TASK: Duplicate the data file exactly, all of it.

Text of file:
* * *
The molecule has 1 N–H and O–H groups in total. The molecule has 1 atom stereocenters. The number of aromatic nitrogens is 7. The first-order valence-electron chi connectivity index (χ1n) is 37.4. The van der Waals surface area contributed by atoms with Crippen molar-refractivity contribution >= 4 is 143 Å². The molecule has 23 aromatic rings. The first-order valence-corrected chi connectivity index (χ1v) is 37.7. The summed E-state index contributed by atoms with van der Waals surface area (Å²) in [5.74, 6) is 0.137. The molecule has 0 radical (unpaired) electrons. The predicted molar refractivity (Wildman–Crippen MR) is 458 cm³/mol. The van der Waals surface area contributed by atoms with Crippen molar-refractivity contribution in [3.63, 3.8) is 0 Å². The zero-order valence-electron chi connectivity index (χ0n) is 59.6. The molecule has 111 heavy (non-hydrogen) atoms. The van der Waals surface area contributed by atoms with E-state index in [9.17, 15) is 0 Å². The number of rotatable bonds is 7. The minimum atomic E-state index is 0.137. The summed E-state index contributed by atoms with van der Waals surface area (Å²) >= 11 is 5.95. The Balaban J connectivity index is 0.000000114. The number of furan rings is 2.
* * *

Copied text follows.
The molecule has 1 N–H and O–H groups in total. The molecule has 1 atom stereocenters. The number of aromatic nitrogens is 7. The first-order valence-electron chi connectivity index (χ1n) is 37.4. The van der Waals surface area contributed by atoms with Crippen molar-refractivity contribution >= 4 is 143 Å². The molecule has 23 aromatic rings. The first-order valence-corrected chi connectivity index (χ1v) is 37.7. The summed E-state index contributed by atoms with van der Waals surface area (Å²) in [5.74, 6) is 0.137. The molecule has 0 radical (unpaired) electrons. The predicted molar refractivity (Wildman–Crippen MR) is 458 cm³/mol. The van der Waals surface area contributed by atoms with Crippen molar-refractivity contribution in [3.63, 3.8) is 0 Å². The zero-order valence-electron chi connectivity index (χ0n) is 59.6. The molecule has 111 heavy (non-hydrogen) atoms. The van der Waals surface area contributed by atoms with E-state index in [9.17, 15) is 0 Å². The number of rotatable bonds is 7. The minimum atomic E-state index is 0.137. The summed E-state index contributed by atoms with van der Waals surface area (Å²) >= 11 is 5.95. The Balaban J connectivity index is 0.000000114. The number of furan rings is 2.